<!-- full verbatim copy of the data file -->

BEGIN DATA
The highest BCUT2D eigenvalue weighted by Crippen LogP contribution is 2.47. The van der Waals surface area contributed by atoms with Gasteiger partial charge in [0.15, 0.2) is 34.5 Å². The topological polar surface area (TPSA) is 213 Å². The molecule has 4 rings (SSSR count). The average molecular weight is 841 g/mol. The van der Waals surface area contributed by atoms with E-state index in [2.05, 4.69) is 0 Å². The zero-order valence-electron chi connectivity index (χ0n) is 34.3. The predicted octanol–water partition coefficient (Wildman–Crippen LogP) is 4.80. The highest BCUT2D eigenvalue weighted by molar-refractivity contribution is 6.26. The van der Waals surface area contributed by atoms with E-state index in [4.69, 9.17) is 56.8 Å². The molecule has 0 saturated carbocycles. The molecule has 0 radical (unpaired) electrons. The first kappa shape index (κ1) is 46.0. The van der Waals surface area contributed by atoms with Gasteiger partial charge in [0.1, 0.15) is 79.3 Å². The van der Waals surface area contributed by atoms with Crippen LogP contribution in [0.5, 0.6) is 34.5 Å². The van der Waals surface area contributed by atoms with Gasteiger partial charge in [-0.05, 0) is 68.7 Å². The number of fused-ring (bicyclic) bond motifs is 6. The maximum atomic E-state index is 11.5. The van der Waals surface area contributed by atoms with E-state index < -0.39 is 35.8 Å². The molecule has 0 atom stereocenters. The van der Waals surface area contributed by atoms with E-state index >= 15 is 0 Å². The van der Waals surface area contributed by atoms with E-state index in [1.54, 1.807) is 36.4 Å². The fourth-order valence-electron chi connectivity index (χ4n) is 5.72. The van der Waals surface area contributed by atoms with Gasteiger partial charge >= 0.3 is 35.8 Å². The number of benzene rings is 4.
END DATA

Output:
The highest BCUT2D eigenvalue weighted by Crippen LogP contribution is 2.47. The van der Waals surface area contributed by atoms with Gasteiger partial charge in [0.15, 0.2) is 34.5 Å². The topological polar surface area (TPSA) is 213 Å². The molecule has 4 rings (SSSR count). The average molecular weight is 841 g/mol. The van der Waals surface area contributed by atoms with E-state index in [2.05, 4.69) is 0 Å². The zero-order valence-electron chi connectivity index (χ0n) is 34.3. The predicted octanol–water partition coefficient (Wildman–Crippen LogP) is 4.80. The highest BCUT2D eigenvalue weighted by molar-refractivity contribution is 6.26. The van der Waals surface area contributed by atoms with E-state index in [4.69, 9.17) is 56.8 Å². The molecule has 0 saturated carbocycles. The molecule has 0 radical (unpaired) electrons. The first kappa shape index (κ1) is 46.0. The van der Waals surface area contributed by atoms with Gasteiger partial charge in [0.1, 0.15) is 79.3 Å². The van der Waals surface area contributed by atoms with Crippen LogP contribution in [0.5, 0.6) is 34.5 Å². The van der Waals surface area contributed by atoms with Gasteiger partial charge in [-0.05, 0) is 68.7 Å². The number of fused-ring (bicyclic) bond motifs is 6. The maximum atomic E-state index is 11.5. The van der Waals surface area contributed by atoms with E-state index < -0.39 is 35.8 Å². The molecule has 0 atom stereocenters. The van der Waals surface area contributed by atoms with E-state index >= 15 is 0 Å². The van der Waals surface area contributed by atoms with E-state index in [1.54, 1.807) is 36.4 Å². The fourth-order valence-electron chi connectivity index (χ4n) is 5.72. The van der Waals surface area contributed by atoms with Gasteiger partial charge >= 0.3 is 35.8 Å². The number of benzene rings is 4.